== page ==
No Presents Please: Stories by Jayant Kaikini, translated by Tejaswini Niranjana
Winner of the DSC Prize for South Asian Literature and the Atta Galatta–Bangalore Literature Festival Literary Achievement Award, Jayant Kaikini is one of India's most celebrated short story writers. No Presents Please brings his work to North America for the first time
On Sale July 28, 2020 • ISBN 9781948226905
For readers of Jhumpa Lahiri and Rohinton Mistry, as well as Lorrie Moore and George Saunders, here are stories on the pathos and comedy of small-town migrants struggling to build a life in the big city, with the dream world of Bollywood never far away.
Jayant Kaikini’s gaze takes in the people in the corners of Mumbai—a bus driver who, denied vacation time, steals the bus to travel home; a slum dweller who catches cats and sells them for pharmaceutical testing; a father at his wit’s end who takes his mischievous son to a reform institution.
In this metropolis, those who seek find epiphanies in dark movie theaters, the jostle of local trains, and even in roadside keychains and lost thermos flasks. Here, in the shade of an unfinished overpass, a factory worker and her boyfriend browse wedding invitations bearing wealthy couples’ affectations—“no presents please”—and look once more at what they own.
Translated from the Kannada by Tejaswini Niranjana, these resonant stories, recently awarded the DSC Prize for South Asian Literature, take us to photo framers, flower markets, and Irani cafes, revealing a city trading in fantasies while its strivers, eating once a day and sleeping ten to a room, hold secret ambitions close.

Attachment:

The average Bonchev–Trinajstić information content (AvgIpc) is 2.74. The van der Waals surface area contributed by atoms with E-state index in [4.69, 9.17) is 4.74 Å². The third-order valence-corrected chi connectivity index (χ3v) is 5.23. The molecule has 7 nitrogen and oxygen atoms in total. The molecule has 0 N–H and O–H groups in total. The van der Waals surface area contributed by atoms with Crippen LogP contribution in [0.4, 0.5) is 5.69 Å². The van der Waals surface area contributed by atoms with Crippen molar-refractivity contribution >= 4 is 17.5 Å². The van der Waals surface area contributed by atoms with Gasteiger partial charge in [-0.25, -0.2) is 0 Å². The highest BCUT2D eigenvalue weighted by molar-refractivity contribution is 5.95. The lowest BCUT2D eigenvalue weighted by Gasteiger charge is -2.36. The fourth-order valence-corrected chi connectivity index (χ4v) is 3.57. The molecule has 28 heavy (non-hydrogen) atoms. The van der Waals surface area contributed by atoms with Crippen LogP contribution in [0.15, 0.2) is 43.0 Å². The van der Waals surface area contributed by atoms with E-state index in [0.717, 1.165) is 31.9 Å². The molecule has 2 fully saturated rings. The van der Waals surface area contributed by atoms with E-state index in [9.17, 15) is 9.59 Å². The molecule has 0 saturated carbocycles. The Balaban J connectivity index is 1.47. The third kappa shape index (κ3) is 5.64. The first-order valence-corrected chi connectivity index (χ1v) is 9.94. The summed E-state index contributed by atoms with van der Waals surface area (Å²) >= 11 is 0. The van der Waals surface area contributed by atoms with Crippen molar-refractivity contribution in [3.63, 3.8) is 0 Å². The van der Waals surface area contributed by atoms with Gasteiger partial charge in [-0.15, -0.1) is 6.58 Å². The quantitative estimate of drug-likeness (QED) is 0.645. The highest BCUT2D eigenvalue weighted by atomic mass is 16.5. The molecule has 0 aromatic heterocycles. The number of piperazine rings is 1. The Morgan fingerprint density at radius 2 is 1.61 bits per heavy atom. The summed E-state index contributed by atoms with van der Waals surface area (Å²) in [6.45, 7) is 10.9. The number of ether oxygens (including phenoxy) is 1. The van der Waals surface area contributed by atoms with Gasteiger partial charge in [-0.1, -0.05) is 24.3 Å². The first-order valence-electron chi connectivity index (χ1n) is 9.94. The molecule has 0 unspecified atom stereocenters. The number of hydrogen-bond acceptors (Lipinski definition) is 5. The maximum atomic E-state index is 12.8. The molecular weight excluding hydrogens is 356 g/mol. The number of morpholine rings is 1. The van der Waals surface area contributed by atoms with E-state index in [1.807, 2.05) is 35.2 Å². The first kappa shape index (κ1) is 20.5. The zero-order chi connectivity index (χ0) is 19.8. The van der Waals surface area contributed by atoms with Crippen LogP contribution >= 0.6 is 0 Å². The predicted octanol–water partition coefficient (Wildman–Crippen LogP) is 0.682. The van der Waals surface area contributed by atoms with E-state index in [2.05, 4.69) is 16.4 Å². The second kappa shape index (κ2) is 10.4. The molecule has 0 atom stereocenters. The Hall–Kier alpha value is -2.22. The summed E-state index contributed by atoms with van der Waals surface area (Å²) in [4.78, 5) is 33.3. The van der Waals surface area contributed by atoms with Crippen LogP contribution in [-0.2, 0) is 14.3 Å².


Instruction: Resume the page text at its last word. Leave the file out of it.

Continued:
Jayant Kaikini is a Kannada poet, short story writer, columnist, and playwright, as well as an award-winning lyricist and script and dialogue writer for Kannada films. He won his first Karnataka Sahitya Akademi Award at the age of nineteen in 1974 and has since won the award three times, in addition to winning various other awards in India, including the first Kusumagraj Rashtriya Bhasha Sahitya Puraskar. No Presents Please, his volume of selected stories, is the first book in translation to have won the DSC Prize for South Asian Literature.
Tejaswini Niranjana won the Central Sahitya Akademi Award for best translation of M. K. Indira’s Phaniyamma (1989) and the Karnataka Sahitya Akademi Award for her translation of Niranjana’s Mrityunjaya (1996). She has also translated Pablo Neruda’s poetry and Shakespeare’s Julius Caesar into Kannada. Her translations into English include Vaidehi’s Gulabi Talkies (2006). She grew up in Bangalore and has studied and worked in Mumbai. She is currently professor of cultural studies at Lingnan University, Hong Kong.